Rental license proposal slated for trustees
Skokie has about 5,000 rental units in 1,200 buildings. Each unit would be subject to licensing under a proposal slated for a Village Board vote — probably in June. | By Mike Isaacs~Sun-Times Media
WHAT: A program that would require all landlords to have licenses for each unit they rent out.
LANDLORD FEES: $25 per unit. Another $10 fee per certified owner or managing agent.
LANDLORD REQUIREMENTS: Attend a landlord training class to become certified. The class would highlight best practices, crime prevention principles and life safety code issues. Include a crime-free addendum or have a clause similar to the addendum in all leases.
VILLAGE TEETH: Withhold, suspend or revoke a landlord’s license for individual rental units.
RENTAL UNITS: 5,000 in 1,200 buildings.
NEXT: The Village Board is scheduled to vote in June.
Updated: June 29, 2012 9:32AM
Skokie leaders consider a proposal to license all multiunit rental housing in the village as a “preventative strategy” that will preserve or improve the character of neighborhoods.
Some landlords view it another way. They see it as government interference and a needless burden of time and money.
The deciding vote will come from the Village Board after two public hearings were held this spring and the village’s Public Safety Commission unanimously recommended the proposal.
If village trustees sign off, the new law will require landlords to pay annual fees, participate in an education program and maintain a crime-free building through a verification process.
“I do realize we do have some problems with some tenants periodically,” said property manager Constantine Theodoropoulos during one of the hearings.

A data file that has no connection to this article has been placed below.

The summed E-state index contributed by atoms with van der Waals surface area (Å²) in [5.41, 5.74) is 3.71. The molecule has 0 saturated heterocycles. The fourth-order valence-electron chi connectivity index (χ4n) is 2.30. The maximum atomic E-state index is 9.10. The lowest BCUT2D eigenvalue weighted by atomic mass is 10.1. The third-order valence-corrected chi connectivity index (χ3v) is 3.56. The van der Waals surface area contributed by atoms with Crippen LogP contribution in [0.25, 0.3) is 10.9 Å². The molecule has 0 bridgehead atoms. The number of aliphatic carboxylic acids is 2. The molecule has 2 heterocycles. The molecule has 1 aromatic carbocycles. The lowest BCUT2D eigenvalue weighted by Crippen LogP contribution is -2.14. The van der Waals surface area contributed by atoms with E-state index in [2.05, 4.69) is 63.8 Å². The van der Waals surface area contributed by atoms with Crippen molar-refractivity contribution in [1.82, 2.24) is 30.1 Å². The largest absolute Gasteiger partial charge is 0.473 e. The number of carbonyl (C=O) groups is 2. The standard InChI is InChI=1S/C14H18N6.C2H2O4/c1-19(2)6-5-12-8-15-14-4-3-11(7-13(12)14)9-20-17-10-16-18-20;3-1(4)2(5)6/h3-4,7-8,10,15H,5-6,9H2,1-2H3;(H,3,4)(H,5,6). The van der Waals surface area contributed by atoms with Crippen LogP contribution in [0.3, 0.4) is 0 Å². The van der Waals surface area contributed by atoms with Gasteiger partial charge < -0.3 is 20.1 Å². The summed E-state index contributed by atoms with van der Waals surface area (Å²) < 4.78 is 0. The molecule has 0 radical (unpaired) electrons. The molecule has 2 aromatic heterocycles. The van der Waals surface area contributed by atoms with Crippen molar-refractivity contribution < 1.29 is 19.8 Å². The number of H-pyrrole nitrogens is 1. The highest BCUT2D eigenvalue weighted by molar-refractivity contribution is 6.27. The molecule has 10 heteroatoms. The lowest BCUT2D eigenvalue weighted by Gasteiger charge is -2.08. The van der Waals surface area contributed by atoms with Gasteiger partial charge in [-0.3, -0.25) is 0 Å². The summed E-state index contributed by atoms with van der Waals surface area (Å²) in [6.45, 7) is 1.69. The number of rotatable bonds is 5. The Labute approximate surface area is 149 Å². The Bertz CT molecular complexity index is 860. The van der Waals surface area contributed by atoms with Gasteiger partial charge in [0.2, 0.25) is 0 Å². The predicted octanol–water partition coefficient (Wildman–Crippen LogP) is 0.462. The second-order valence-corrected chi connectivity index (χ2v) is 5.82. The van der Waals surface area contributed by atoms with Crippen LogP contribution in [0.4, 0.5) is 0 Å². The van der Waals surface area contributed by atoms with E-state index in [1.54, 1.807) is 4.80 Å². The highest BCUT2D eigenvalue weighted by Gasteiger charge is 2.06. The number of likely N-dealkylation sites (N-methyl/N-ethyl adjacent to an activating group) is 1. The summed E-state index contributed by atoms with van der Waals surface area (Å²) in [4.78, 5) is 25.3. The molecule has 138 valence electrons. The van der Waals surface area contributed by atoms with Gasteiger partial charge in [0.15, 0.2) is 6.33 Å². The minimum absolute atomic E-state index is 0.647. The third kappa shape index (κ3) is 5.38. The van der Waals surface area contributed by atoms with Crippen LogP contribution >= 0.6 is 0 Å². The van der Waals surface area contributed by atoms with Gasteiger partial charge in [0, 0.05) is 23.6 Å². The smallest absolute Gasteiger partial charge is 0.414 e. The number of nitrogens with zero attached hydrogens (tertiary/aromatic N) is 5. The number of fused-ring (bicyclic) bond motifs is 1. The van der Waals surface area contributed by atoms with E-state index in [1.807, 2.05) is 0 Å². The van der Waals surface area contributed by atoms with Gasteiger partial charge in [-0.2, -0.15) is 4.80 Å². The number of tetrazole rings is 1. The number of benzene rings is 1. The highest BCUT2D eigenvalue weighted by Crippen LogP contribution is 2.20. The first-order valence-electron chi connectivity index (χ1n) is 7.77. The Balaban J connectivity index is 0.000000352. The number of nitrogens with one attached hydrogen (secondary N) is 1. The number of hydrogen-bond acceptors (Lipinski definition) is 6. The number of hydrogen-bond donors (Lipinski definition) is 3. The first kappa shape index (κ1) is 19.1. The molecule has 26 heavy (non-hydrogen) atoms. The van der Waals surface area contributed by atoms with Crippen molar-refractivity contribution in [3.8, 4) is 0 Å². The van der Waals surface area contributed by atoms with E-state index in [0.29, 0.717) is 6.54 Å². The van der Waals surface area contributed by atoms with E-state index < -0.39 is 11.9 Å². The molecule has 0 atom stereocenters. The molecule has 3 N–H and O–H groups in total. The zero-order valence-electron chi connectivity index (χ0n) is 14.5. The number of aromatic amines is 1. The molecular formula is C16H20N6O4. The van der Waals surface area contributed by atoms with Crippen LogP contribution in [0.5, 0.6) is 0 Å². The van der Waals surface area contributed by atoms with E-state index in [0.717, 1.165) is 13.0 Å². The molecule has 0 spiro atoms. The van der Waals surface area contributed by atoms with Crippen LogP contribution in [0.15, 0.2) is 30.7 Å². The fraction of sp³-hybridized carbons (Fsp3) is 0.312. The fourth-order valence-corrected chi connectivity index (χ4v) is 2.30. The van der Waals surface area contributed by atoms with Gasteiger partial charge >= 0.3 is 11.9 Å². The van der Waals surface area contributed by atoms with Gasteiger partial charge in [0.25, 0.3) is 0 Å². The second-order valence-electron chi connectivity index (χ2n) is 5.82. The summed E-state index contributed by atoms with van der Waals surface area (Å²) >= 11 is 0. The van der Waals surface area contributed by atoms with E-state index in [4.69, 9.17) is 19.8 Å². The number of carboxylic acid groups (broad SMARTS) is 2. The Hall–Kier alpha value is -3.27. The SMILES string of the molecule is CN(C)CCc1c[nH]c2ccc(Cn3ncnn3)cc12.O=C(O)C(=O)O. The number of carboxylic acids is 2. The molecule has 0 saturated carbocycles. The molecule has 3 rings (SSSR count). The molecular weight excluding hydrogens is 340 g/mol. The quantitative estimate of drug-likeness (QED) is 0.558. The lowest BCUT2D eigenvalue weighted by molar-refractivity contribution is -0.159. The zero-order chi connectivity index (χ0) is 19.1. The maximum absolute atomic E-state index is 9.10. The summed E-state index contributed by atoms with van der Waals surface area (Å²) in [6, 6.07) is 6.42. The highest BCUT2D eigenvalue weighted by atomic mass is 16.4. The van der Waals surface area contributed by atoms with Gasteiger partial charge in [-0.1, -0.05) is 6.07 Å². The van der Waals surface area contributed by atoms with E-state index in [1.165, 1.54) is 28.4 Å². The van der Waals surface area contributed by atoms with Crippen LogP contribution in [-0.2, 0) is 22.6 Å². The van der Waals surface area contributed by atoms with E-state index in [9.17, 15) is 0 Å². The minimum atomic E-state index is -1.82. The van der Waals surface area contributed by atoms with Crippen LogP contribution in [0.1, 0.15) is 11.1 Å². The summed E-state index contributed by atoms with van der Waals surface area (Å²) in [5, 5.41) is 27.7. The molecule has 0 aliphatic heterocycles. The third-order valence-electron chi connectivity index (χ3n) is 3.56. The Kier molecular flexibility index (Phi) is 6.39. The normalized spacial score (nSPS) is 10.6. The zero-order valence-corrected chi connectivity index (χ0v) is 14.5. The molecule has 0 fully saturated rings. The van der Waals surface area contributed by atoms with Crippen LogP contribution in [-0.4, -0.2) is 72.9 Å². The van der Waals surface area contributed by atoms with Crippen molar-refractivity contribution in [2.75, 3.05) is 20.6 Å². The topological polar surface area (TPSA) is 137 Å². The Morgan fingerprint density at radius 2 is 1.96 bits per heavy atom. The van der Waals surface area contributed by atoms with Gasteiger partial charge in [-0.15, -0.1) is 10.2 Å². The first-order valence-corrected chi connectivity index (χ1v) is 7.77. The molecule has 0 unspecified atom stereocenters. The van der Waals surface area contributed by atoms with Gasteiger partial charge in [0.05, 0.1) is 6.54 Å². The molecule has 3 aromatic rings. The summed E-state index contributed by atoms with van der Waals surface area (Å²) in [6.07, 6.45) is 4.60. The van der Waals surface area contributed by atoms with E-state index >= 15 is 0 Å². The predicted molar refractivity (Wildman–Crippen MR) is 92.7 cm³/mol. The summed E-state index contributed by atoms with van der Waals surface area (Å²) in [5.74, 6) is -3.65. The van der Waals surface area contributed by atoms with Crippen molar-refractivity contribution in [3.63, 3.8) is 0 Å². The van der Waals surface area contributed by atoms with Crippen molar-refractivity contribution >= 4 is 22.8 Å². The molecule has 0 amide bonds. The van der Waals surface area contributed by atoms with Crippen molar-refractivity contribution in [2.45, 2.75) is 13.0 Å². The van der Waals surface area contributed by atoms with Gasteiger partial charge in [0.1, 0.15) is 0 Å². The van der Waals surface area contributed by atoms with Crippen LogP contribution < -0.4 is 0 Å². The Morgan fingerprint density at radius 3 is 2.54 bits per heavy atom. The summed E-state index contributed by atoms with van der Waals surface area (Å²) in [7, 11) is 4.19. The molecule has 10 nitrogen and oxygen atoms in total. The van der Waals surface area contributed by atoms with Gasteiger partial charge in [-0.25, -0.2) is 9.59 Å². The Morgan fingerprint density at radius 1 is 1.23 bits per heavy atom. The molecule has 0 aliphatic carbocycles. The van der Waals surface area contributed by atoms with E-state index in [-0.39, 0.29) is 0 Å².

“But if we have a drug dealer in the building, we do not rent to a drug dealer knowingly. If they are dealing drugs and the police knows about it, the police should arrest them and put them in jail. At that point, they’re no longer a tenant.”
Advocates say that such a program will not present the hardship some landlords claim.
“We found that multifamily licensing is common,” said Assistant Village Manager John Lockerby. “It’s actually prevalent in the Chicago metropolitan area but it also exists across the country.”
Skokie has 5,000 rental units in 1,200 buildings, the majority of them with two to four units.
Each landlord would be licensed annually for each unit in his or her building. The annual licensing fee would be $25 per unit, which officials believe would offset the expense of hiring a police officer to work full-time for the program.
Another $10 fee per certified owner or managing agent also would be charged.
The landlord or manager would have to attend a landlord training class to be certified. The class, village leaders say, would highlight best practices, crime prevention principles and life safety code issues.
The program also would allow the village to withhold, suspend or revoke a landlord’s license for individual rental units.
Any managing agent or owner entering into a rental lease would also have to include a crime-free lease addendum or have a clause similar to the addendum.
The most recent data show that 9.7 percent of calls that police received in 2010 came from such multiunit buildings.
One landlord said that the program is really about fines disguised as licensing, a charge village proponents deny. Another landlord said crime statistics do not reflect a need for the licensing.
But the licensing program has its share of supporters as well. Skokie Voice, the active residents’ association, has officially supported the licensing proposal, calling it “a means to promote public safety and compliance with property standards.”
The Village Board is scheduled to take up the proposal in June.